Thursday, December 21, 2017

12 Days of Christmas in the Deep Sea off Tobago

In 2016, Jahson Alemu took us to the Buccoo Reef for creatures to represent ‘12 Days of Christmas.’ To celebrate the 2017 season, marine scientist Diva Amon takes us into the deep ocean! One and half kilometers deep, off the east coast of Trinidad and Tobago, we'll find creatures you can't imagine. Marvel at this Christmas tribute to twelve deep sea inhabitants. There are more wonders lurking in the deep ocean than we know! (All photos courtesy the Ocean Exploration Trust.)

On the first day of Christmas:
One swimming sea cucumber (Enypniastes eximia)
 Enypniastes eximia is a deep-sea species of sea cucumber (or holothurian) that, unusually, spends a large portion of its life swimming!

On the second day of Christmas,
Two chimaeras (Hydrolagus affinis)

Hydrolagus chimaeras are also known as spookfish or rabbitfish and are closely related to sharks and rays. They have a venomous spine in front of the dorsal fin. This particular individual also has a large white parasite just behind the pelvic fin on its left side.

On the third day of Christmas
Three serpent stars (Asteroschema sp.)

Asteroschema serpent stars are closely related to brittle stars and basket stars. They get their name from the sinuous movement of their long thin arms as they coil around the branches of deep-sea corals.

 On the fourth day of Christmas 
Four eelpout fish (Pachycara caribbaeum)

Pachycara caribbaeum is an eelpout fish known only from two small deep-sea areas in the Caribbean (the El Pilar methane seeps off Trinidad and Tobago and the Von Damm hydrothermal-vent field in the Cayman Trench). These are known to predate on the numerous shrimp also found at these chemosynthetic locations.

On the fifth day of Christmas,
Five siphonophores (Erenna sp.)
Siphonophores are a group of colonial organisms that includes the well-known shallow-water Portuguese Man o’War. While this siphonophore may appear to be one organism, it is actually comprised of small individual animals known as zooids. They catch prey using sticky stinging cells.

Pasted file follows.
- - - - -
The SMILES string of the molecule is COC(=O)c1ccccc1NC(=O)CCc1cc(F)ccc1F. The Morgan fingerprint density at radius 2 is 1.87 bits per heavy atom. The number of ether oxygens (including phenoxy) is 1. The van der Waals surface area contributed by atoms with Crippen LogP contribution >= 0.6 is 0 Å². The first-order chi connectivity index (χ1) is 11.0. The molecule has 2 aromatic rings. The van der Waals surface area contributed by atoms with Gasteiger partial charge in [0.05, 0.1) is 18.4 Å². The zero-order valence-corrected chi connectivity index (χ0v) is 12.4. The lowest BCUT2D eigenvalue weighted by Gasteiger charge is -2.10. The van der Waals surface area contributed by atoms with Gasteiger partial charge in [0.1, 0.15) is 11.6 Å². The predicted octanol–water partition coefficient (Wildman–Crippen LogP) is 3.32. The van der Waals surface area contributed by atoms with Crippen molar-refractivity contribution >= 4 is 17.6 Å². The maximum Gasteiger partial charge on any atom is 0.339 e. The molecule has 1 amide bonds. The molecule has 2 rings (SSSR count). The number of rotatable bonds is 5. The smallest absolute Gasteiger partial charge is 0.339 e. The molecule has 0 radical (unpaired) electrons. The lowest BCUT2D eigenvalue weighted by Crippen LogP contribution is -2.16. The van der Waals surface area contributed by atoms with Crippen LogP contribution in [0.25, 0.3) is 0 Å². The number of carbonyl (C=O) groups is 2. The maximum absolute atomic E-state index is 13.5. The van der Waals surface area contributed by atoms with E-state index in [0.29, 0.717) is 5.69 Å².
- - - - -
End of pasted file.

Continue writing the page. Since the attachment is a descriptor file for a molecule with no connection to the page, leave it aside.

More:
On the sixth day of Christmas
Six octopuses (Graneledone n. sp.)

This is a new species of Graneledone octopus known only at the El Pilar seep sites off Trinidad and Tobago. Although not very much is known about this species yet, a close relative found in the Pacific, Graneledone boreopacifica, has the longest egg brooding or pregnancy period of any animal: a whopping 53 months!
On the seventh day of Christmas
Seven tubeworms (Lamellibrachia sp.)
Lamellibrachia tubeworms are found only at chemosynthetic habitats. They have no mouth or gut and instead rely on internal bacteria that use sulphide-rich chemicals seeping from the seafloor to create food. They can grow to two metres long and it is thought that they can live to be hundreds of years old.

On the eighth day of Christmas
Eight Golden crabs (Chaceon fenneri)

Golden Crabs (Chaceon fenneri) are known from as far south as Brazil and all the way up to the Gulf of Mexico. They are one of the main predators found at the El Pilar seep sites, where they were observed eating Bathymodiolus mussels. They were also observed mating, with the individual pictured laden with eggs.

On the ninth day of Christmas
Nine deep-sea corals (Plumarella sp.)

Contrary to what you may think, the deep-sea harbors the highest diversity of corals in our oceans. Unlike the shallow-water coral reefs like those found at Buccoo Reef, these deep-sea corals do not rely on sunlight and lack the symbiotic photosynthetic algae that produce food. Instead these catch particles passing in the water column. Deep-sea corals are extremely long lived (possibly thousands of years old) and provide complex three-dimensional habitat for many invertebrates and fish.

On the tenth day of Christmas
Ten deep-sea sponges (Haplosclerida n. sp.)
These deep-sea sponges are thought to be a new species and are only known from the El Pilar methane seeps off Trinidad and Tobago. They form a zone peripheral to the mussel beds, which are closest to the areas of hydrocarbon-rich seepage, where they number in the thousands. Next to nothing is known about these sponges but it is suspected given their location that they derive some benefit from the seepage.